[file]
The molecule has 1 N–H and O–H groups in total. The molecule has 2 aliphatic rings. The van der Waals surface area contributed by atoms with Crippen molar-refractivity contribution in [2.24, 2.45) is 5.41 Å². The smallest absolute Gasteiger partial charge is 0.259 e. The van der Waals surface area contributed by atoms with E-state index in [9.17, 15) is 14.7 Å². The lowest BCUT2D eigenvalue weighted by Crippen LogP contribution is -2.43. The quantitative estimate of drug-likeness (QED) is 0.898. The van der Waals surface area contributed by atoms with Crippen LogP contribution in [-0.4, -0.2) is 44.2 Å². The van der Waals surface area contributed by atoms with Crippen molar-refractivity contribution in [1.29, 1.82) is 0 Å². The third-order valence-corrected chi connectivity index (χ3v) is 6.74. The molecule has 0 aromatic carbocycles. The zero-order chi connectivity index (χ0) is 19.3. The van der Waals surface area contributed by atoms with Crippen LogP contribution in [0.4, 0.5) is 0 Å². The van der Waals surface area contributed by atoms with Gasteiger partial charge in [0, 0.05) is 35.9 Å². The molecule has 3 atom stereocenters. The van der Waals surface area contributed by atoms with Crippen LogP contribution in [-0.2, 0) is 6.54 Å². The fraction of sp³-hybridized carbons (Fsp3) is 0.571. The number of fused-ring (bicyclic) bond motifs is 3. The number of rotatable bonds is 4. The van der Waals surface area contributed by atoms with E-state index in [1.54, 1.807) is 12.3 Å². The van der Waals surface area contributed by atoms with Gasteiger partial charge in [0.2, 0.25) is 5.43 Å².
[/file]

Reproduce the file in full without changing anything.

The molecule has 1 N–H and O–H groups in total. The molecule has 2 aliphatic rings. The van der Waals surface area contributed by atoms with Crippen molar-refractivity contribution in [2.24, 2.45) is 5.41 Å². The smallest absolute Gasteiger partial charge is 0.259 e. The van der Waals surface area contributed by atoms with E-state index in [9.17, 15) is 14.7 Å². The lowest BCUT2D eigenvalue weighted by Crippen LogP contribution is -2.43. The quantitative estimate of drug-likeness (QED) is 0.898. The van der Waals surface area contributed by atoms with Crippen LogP contribution in [-0.4, -0.2) is 44.2 Å². The van der Waals surface area contributed by atoms with Crippen molar-refractivity contribution in [1.29, 1.82) is 0 Å². The third-order valence-corrected chi connectivity index (χ3v) is 6.74. The molecule has 0 aromatic carbocycles. The zero-order chi connectivity index (χ0) is 19.3. The van der Waals surface area contributed by atoms with Crippen LogP contribution in [0.4, 0.5) is 0 Å². The van der Waals surface area contributed by atoms with Gasteiger partial charge in [0, 0.05) is 35.9 Å². The molecule has 3 atom stereocenters. The van der Waals surface area contributed by atoms with Crippen LogP contribution in [-0.2, 0) is 6.54 Å². The fraction of sp³-hybridized carbons (Fsp3) is 0.571. The number of fused-ring (bicyclic) bond motifs is 3. The number of rotatable bonds is 4. The van der Waals surface area contributed by atoms with E-state index in [1.54, 1.807) is 12.3 Å². The van der Waals surface area contributed by atoms with Gasteiger partial charge in [0.2, 0.25) is 5.43 Å².